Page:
RICHMOND, VA (WWBT) – The United States Supreme Court is taking on a debate that could change the rules for the video games you or your kids love to play. Justices are looking at the constitutionality of a law that makes selling these games to kids a crime.
The case stems from a law in California and now state lawmakers throughout the country are keeping a close eye on the high court.
This popular past time is something four year old Danny's mom Melissa Gray has been trying to avoid. She said the violence in these games is not good for him.
"It just blurs that line," she explained. "There's no consequences to the games themselves. It's just kill, maim, game over, start again and that's not life."
That's the theory behind the California law that imposes a $1000 fine on retailers who sell so-called excessively violent video games to minors. It's at the heart of a debate that could soon be settled by the Supreme Court. It's something the owner of Carytown's Play N Trade thinks about every day; even in the way he arranges his store.
The games that are rated E for everyone are on the bottom so the little kids can get to them. The T for teen rated games are in the middle and all the way on top are the games that are rated M for mature.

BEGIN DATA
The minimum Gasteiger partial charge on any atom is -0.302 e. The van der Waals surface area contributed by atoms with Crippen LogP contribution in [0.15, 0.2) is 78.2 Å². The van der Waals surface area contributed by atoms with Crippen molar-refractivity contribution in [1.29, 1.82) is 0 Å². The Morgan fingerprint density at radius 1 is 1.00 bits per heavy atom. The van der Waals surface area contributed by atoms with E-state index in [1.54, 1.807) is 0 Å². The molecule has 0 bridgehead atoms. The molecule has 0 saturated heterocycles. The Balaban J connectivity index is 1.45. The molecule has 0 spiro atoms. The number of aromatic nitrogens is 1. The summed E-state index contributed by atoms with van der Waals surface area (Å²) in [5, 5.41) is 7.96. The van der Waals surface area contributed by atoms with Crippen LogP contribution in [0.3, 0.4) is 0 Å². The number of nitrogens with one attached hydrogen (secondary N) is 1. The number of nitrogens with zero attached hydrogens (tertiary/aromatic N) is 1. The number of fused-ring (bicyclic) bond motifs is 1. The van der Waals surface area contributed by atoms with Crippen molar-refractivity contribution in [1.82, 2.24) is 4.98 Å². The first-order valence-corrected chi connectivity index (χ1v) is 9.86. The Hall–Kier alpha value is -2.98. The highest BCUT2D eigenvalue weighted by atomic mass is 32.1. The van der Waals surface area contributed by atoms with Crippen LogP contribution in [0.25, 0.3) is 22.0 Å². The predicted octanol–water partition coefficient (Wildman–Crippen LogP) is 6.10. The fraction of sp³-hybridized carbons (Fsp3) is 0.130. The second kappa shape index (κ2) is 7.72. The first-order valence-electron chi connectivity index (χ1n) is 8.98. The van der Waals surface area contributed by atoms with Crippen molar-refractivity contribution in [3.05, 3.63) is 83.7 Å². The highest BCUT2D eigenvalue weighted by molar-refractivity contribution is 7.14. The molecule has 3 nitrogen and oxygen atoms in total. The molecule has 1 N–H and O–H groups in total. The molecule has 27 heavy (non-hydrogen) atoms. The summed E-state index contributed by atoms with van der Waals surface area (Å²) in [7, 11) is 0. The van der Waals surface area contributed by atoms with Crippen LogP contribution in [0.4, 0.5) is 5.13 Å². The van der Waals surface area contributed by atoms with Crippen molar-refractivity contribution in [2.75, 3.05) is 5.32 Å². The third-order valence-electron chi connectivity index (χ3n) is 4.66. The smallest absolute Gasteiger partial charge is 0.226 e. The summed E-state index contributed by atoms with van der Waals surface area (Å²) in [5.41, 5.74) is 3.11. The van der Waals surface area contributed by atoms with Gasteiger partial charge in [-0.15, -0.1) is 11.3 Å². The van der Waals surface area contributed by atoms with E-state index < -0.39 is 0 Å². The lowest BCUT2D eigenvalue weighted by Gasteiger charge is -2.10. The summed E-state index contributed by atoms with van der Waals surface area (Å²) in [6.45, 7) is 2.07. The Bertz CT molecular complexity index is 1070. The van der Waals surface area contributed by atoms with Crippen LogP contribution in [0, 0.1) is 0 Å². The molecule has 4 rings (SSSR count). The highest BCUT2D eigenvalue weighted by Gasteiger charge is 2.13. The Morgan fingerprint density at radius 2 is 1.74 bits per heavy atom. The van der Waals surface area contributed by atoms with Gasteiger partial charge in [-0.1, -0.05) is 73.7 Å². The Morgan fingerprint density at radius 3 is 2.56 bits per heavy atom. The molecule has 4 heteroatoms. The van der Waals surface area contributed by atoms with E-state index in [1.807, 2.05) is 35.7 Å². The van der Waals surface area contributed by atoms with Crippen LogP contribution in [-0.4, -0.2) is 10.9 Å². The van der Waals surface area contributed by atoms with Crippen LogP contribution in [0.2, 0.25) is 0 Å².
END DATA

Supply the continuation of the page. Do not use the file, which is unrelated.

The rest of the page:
"We constantly have little kids come up to us and go 'can I buy this?' 'Well, you're not old enough.' So we always try to steer them to the appropriate games," said owner Bob Broomfield.
Some said this case is a first amendment issue and the video game industry shouldn't be singled out. Danny's mom said it wouldn't be.
"It's kind of like you wouldn't let a child into a movie that's R rated," said Gray.
The Supreme Court's decision, which could impact other state's regulations, is not expected for months.